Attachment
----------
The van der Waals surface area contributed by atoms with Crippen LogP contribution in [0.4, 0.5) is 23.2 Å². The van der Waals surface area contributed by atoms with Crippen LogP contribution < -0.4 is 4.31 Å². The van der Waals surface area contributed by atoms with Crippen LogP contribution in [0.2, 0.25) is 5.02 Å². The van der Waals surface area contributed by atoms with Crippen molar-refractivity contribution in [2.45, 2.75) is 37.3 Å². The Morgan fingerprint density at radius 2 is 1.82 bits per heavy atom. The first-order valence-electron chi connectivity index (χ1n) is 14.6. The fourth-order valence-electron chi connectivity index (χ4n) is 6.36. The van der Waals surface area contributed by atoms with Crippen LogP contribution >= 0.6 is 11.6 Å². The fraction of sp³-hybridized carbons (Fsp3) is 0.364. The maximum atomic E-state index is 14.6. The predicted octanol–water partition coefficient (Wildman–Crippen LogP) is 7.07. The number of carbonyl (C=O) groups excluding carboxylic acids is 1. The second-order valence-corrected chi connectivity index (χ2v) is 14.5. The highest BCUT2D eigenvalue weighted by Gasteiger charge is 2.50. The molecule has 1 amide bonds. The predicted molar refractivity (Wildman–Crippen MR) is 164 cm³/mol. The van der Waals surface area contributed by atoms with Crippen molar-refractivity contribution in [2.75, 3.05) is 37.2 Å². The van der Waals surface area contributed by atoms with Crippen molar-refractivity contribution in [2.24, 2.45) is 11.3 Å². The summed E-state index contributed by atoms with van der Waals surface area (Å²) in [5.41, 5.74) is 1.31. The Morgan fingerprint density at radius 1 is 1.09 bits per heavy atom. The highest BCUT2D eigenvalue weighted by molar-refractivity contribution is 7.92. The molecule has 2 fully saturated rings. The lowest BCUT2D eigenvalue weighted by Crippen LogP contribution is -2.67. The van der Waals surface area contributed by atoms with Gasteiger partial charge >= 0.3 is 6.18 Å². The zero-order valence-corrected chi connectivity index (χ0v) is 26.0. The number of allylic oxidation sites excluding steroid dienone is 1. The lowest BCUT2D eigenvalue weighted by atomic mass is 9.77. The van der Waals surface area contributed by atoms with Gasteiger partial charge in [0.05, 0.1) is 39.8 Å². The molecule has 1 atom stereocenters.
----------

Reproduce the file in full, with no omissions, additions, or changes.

The van der Waals surface area contributed by atoms with Crippen LogP contribution in [0.4, 0.5) is 23.2 Å². The van der Waals surface area contributed by atoms with Crippen LogP contribution < -0.4 is 4.31 Å². The van der Waals surface area contributed by atoms with Crippen LogP contribution in [0.2, 0.25) is 5.02 Å². The van der Waals surface area contributed by atoms with Crippen molar-refractivity contribution in [2.45, 2.75) is 37.3 Å². The Morgan fingerprint density at radius 2 is 1.82 bits per heavy atom. The first-order valence-electron chi connectivity index (χ1n) is 14.6. The fourth-order valence-electron chi connectivity index (χ4n) is 6.36. The van der Waals surface area contributed by atoms with Crippen LogP contribution >= 0.6 is 11.6 Å². The fraction of sp³-hybridized carbons (Fsp3) is 0.364. The maximum atomic E-state index is 14.6. The predicted octanol–water partition coefficient (Wildman–Crippen LogP) is 7.07. The number of carbonyl (C=O) groups excluding carboxylic acids is 1. The second-order valence-corrected chi connectivity index (χ2v) is 14.5. The highest BCUT2D eigenvalue weighted by Gasteiger charge is 2.50. The molecule has 1 amide bonds. The predicted molar refractivity (Wildman–Crippen MR) is 164 cm³/mol. The van der Waals surface area contributed by atoms with Crippen molar-refractivity contribution in [2.75, 3.05) is 37.2 Å². The van der Waals surface area contributed by atoms with Crippen molar-refractivity contribution in [2.24, 2.45) is 11.3 Å². The summed E-state index contributed by atoms with van der Waals surface area (Å²) in [5.41, 5.74) is 1.31. The Morgan fingerprint density at radius 1 is 1.09 bits per heavy atom. The highest BCUT2D eigenvalue weighted by molar-refractivity contribution is 7.92. The molecule has 2 fully saturated rings. The lowest BCUT2D eigenvalue weighted by Crippen LogP contribution is -2.67. The van der Waals surface area contributed by atoms with Gasteiger partial charge >= 0.3 is 6.18 Å². The zero-order valence-corrected chi connectivity index (χ0v) is 26.0. The number of allylic oxidation sites excluding steroid dienone is 1. The lowest BCUT2D eigenvalue weighted by atomic mass is 9.77. The van der Waals surface area contributed by atoms with Gasteiger partial charge in [0.05, 0.1) is 39.8 Å². The molecule has 1 atom stereocenters.